As far as we know Earth and every other planet in the solar system rotate around their axes. Whether it be Uranus which rotates on its side or Mercury which rotates perfectly straight, all planets spin the same way. However, what if the planets rotated up and down? To explain this imagine if Canada slowly moved northward towards the north pole and once crossed started going south into the southern hemisphere and once it reached the south pole it started going north, Tl.dr the planet rotates longitudinally instead of latitudally. Is it possible?

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    $\begingroup$ The current rotation is what defines longitude and latitude. You can spin a globe any way you like but that just redefines where the polls are. What you were contrasting before is how that relates to the planets orbit. That’s a different thing. $\endgroup$ – candied_orange May 21 '20 at 17:26
  • $\begingroup$ This was quite similar to one of my high school physics quizzes - it's about simple vector addition. Many online tutorials about it. $\endgroup$ – user535733 May 21 '20 at 18:16

No. The way we define latitude and longitude is based on the planet's axis of rotation. You can certainly (AFAIK) have a planet with a 90° axial inclination, or (probably) a planet that is identical to Earth except with all the land masses rotated 90°, but unless you completely change the definition of "pole", the poles will, by definition, be stationary w.r.t. the planet's rotation.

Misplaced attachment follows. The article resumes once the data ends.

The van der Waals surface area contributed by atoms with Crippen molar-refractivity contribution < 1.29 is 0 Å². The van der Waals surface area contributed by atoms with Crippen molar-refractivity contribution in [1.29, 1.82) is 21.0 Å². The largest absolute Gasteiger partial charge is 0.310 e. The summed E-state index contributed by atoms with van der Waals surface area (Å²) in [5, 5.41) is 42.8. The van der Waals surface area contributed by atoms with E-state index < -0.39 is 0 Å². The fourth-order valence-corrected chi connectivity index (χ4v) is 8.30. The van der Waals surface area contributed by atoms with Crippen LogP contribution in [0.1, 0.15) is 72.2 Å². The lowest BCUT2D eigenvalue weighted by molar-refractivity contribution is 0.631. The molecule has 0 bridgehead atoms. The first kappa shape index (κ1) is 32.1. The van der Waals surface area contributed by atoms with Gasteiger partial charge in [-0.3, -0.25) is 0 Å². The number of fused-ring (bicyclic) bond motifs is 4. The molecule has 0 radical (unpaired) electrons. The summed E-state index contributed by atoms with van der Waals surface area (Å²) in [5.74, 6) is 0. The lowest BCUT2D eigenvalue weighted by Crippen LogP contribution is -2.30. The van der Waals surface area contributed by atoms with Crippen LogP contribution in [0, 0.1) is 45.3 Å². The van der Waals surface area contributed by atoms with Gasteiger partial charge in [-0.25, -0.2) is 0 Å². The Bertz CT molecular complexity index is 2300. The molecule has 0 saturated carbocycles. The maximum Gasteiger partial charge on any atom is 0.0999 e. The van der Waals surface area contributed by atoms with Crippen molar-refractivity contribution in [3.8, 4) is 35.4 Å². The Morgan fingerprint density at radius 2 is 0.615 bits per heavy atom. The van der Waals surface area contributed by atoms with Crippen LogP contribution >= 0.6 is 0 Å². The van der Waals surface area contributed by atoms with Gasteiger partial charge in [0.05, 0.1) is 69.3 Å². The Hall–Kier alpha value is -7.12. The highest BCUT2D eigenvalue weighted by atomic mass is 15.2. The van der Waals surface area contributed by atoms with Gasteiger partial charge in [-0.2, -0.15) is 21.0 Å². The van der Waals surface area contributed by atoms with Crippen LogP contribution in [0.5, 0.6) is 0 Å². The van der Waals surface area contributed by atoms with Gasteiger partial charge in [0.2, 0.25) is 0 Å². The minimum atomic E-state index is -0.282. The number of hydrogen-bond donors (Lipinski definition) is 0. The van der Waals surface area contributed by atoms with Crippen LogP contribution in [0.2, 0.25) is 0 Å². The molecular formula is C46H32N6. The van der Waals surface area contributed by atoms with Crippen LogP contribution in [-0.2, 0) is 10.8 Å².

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    $\begingroup$ Ah, the mathematician's answer! $\endgroup$ – jdunlop May 21 '20 at 17:28
  • $\begingroup$ Well, the OP did say "the planet rotates longitudinally instead of latitudinally", and no, by our present definitions, that's not possible by definition. $\endgroup$ – Matthew May 21 '20 at 17:30
  • $\begingroup$ OP uses a neologism and is defeated by semantics. How surprising. $\endgroup$ – Mazura May 22 '20 at 13:32
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    $\begingroup$ @Mazura, the OP's question was basically 'can I completely ignore the definitions of "rotational axis", "pole" and "latitude / longitude"'... Well, yes, you can, but I don't recommend it, because a) what's the point? and b) you'll likely just confuse your audience. The only alternative that comes to mind is wanting the poles to move at a non-geological pace and/or have multiple axes of rotation. (But that's not how the question is phrased, and anyway, see Halfthawed's answer for that...) $\endgroup$ – Matthew May 22 '20 at 15:08